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[1073b] [1]

Thus it is clear that the movers are substances, and that one of them is first and another second and so on in the same order as the spatial motions of the heavenly bodies.As regards the number of these motions, we have now reached a question which must be investigated by the aid of that branch of mathematical science which is most akin to philosophy, i.e. astronomy; for this has as its object a substance which is sensible but eternal, whereas the other mathematical sciences, e.g. arithmetic and geometry, do not deal with any substance. That there are more spatial motions than there are bodies which move in space is obvious to those who have even a moderate grasp of the subject, since each of the non-fixed stars has more than one spatial motion.As to how many these spatial motions actually are we shall now, to give some idea of the subject, quote what some of the mathematicians say, in order that there may be some definite number for the mind to grasp; but for the rest we must partly investigate for ourselves and partly learn from other investigators, and if those who apply themselves to these matters come to some conclusion which clashes with what we have just stated, we must appreciate both views, but follow the more accurate.

Eudoxus1 held that the motion of the sun and moon involves in either case three spheres,2 of which the outermost is that of the fixed stars,3 the second revolves in the circle which bisects the zodiac,4 [20] and the third revolves in a circle which is inclined across the breadth of the zodiac5; but the circle in which the moon moves is inclined at a greater angle than that in which the sun moves.And he held that the motion of the planets involved in each case four spheres; and that of these the first and second are the same6 as before (for the sphere of the fixed stars is that which carries round all the other spheres, and the sphere next in order, which has its motion in the circle which bisects the zodiac, is common to all the planets); the third sphere of all the planets has its poles in the circle which bisects the zodiac; and the fourth sphere moves in the circle inclined to the equator of the third. In the case of the third sphere, while the other planets have their own peculiar poles, those of Venus and Mercury are the same.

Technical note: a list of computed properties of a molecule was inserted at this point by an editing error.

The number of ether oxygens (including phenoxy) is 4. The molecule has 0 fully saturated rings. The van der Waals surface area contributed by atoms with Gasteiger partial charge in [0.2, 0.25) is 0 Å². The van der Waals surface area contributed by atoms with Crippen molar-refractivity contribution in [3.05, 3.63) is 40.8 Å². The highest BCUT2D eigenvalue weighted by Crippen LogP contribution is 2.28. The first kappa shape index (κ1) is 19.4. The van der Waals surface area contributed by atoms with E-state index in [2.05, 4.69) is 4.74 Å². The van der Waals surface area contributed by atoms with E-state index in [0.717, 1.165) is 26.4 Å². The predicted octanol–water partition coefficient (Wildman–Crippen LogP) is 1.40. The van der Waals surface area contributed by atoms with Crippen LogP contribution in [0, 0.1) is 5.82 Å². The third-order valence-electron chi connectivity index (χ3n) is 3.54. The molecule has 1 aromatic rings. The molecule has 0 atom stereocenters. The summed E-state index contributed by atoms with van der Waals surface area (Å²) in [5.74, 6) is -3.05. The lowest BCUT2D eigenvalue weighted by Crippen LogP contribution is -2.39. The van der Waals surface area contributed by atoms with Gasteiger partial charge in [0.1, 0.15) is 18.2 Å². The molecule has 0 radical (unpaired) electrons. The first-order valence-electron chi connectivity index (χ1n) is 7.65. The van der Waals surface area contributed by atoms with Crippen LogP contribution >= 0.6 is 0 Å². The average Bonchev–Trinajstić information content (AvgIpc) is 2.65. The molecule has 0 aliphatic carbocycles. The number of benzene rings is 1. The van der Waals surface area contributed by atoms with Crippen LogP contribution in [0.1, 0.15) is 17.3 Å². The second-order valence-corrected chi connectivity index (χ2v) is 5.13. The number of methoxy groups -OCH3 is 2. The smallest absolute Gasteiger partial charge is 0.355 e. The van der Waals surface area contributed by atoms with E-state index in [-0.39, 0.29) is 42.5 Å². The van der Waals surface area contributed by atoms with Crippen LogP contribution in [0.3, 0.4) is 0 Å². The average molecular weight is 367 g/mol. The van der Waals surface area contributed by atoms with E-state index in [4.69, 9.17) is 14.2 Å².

Callippus7 assumed the same arrangement of the spheres as did Eudoxus (that is, with respect to the order of their intervals), but as regards their number, whereas he assigned to Jupiter and Saturn the same number of spheres as Eudoxus, he considered that two further spheres should be added both for the sun and for the moon, if the phenomena are to be accounted for, and one for each of the other planets.

But if all the spheres in combination are to account for the phenomena,

1 Of Cnidus (circa 408 -355 B.C.). He was a pupil of Plato, and a distinguished mathematician.

2 For a full discussion of the theories of Eudoxus and Callipus see Dreyer, Planetary Systems 87-114; Heath,Aristarchus of Samos190-224.

3 Not identical with that of the fixed stars, but having the same motion.

4 i.e., revolves with its equator in the ecliptic.

5 i.e., has the plane of its equator inclined to the plane of the ecliptic. This sphere carries the sun (or moon) fixed to a point in its equator.

6 Not the same, but having the same motion.

7 of Cyzicus (fl. 380 B.C.). Simplicius says (Simplicius 493.5-8) that he corrected and elaborated Eudoxus's theory with Aristotle's help while on a visit to him at Athens.

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